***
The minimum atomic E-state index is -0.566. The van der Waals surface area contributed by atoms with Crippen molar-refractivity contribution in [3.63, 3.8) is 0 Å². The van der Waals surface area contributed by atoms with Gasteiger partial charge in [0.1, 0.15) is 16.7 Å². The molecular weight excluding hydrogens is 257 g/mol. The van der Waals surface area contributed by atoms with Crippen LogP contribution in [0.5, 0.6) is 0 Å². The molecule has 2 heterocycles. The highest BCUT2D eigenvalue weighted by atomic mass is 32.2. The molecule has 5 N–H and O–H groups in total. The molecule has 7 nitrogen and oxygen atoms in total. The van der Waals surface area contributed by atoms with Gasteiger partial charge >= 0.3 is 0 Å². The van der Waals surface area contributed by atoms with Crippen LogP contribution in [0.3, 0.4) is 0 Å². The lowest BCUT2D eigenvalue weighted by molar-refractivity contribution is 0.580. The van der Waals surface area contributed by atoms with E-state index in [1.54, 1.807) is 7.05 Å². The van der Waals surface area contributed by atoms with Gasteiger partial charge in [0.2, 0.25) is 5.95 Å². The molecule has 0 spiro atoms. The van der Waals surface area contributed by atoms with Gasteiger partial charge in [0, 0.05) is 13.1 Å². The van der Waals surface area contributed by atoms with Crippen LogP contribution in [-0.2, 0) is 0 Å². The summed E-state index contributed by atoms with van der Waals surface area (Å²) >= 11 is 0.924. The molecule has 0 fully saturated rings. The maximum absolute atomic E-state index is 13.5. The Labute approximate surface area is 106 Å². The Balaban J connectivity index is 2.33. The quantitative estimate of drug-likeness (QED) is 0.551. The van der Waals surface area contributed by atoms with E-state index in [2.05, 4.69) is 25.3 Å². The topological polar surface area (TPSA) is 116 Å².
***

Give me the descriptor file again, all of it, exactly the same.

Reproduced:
The minimum atomic E-state index is -0.566. The van der Waals surface area contributed by atoms with Crippen molar-refractivity contribution in [3.63, 3.8) is 0 Å². The van der Waals surface area contributed by atoms with Gasteiger partial charge in [0.1, 0.15) is 16.7 Å². The molecular weight excluding hydrogens is 257 g/mol. The van der Waals surface area contributed by atoms with Crippen LogP contribution in [0.5, 0.6) is 0 Å². The molecule has 2 heterocycles. The highest BCUT2D eigenvalue weighted by atomic mass is 32.2. The molecule has 5 N–H and O–H groups in total. The molecule has 7 nitrogen and oxygen atoms in total. The van der Waals surface area contributed by atoms with Gasteiger partial charge >= 0.3 is 0 Å². The van der Waals surface area contributed by atoms with Crippen LogP contribution in [0.3, 0.4) is 0 Å². The lowest BCUT2D eigenvalue weighted by molar-refractivity contribution is 0.580. The van der Waals surface area contributed by atoms with E-state index in [1.54, 1.807) is 7.05 Å². The van der Waals surface area contributed by atoms with Gasteiger partial charge in [0.2, 0.25) is 5.95 Å². The molecule has 0 spiro atoms. The van der Waals surface area contributed by atoms with Gasteiger partial charge in [0, 0.05) is 13.1 Å². The van der Waals surface area contributed by atoms with Crippen LogP contribution in [-0.2, 0) is 0 Å². The summed E-state index contributed by atoms with van der Waals surface area (Å²) >= 11 is 0.924. The molecule has 0 fully saturated rings. The maximum absolute atomic E-state index is 13.5. The Labute approximate surface area is 106 Å². The Balaban J connectivity index is 2.33. The quantitative estimate of drug-likeness (QED) is 0.551. The van der Waals surface area contributed by atoms with E-state index in [2.05, 4.69) is 25.3 Å². The topological polar surface area (TPSA) is 116 Å².